*CENTERING TIME-VARYING VARIABLES;
data democ;
set "C:\...\democ"; *replace ... with your path name;
run;
*examine original time-varying negative affect variable;
proc corr data=democ;
var negaffect;
run;
proc freq data=democ;
tables negaffect;
run;
*grand-mean centering;
**automatic version using PROC STANDARD;
data democ; set democ;
negaffectcg = negaffect; *copy the variable in a datastep so you don't overwrite it in the next step;
*cg stands for "centered grand";
run;
proc standard data=democ out=democ mean=0; *mean=0 does the centering;
var negaffectcg;
run;
proc corr data=democ;
var negaffect negaffectcg;
run;
proc freq data=democ;
tables negaffect negaffectcg;
run;
*Person-Mean Centering;
**First, calculate the mean of NA for each person;
***If you use the grand-mean centered variable to start, the person-means will have an overall mean of 0, which is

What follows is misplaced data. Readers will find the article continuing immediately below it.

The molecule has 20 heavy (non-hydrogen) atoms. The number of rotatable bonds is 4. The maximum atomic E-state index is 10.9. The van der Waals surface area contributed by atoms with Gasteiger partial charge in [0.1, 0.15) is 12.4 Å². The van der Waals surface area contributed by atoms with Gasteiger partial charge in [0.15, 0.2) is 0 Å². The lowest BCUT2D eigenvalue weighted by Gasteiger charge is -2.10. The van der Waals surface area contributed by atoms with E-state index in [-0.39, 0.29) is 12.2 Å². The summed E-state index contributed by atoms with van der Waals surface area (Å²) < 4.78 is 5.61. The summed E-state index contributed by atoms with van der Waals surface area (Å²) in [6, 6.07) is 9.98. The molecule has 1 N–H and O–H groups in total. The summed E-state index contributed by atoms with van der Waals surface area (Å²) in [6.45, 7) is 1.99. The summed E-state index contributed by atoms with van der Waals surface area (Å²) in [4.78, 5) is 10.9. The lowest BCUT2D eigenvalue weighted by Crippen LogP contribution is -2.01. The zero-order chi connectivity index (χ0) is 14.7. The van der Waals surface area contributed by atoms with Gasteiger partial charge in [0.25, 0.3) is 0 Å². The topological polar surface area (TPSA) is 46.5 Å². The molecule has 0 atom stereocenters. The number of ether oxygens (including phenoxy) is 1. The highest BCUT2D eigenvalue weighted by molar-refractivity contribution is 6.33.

useful in model building;
proc means data=democ nway noprint;
class id;
var negaffectcg;
output out=means1 /*this makes a new dataset with only 1 row per person that contains the mean of NA for that person*/
mean=negaffectcb; *cb stands for "centered between";
run;
*sort and merge these datasets together;
proc sort data=democ; by id date hour minute; run;
proc sort data=means1; by id; run;
data democ;
merge democ means1;
by id;
negaffectcw = negaffectcg - negaffectcb; *center on the person-means, cw stands for "centered within";
run;
*negaffectcw is the person-mean centered negative affect variable, it captures within-person variance (how much people differ from themselves);
*negaffectcb is the mean of NA for each person, this captures between-person variance (how much people differ from each other);
*the correlation between these two should be 0 because these levels of variance are independent;
proc corr data=democ;
var negaffectcb negaffectcw;
run;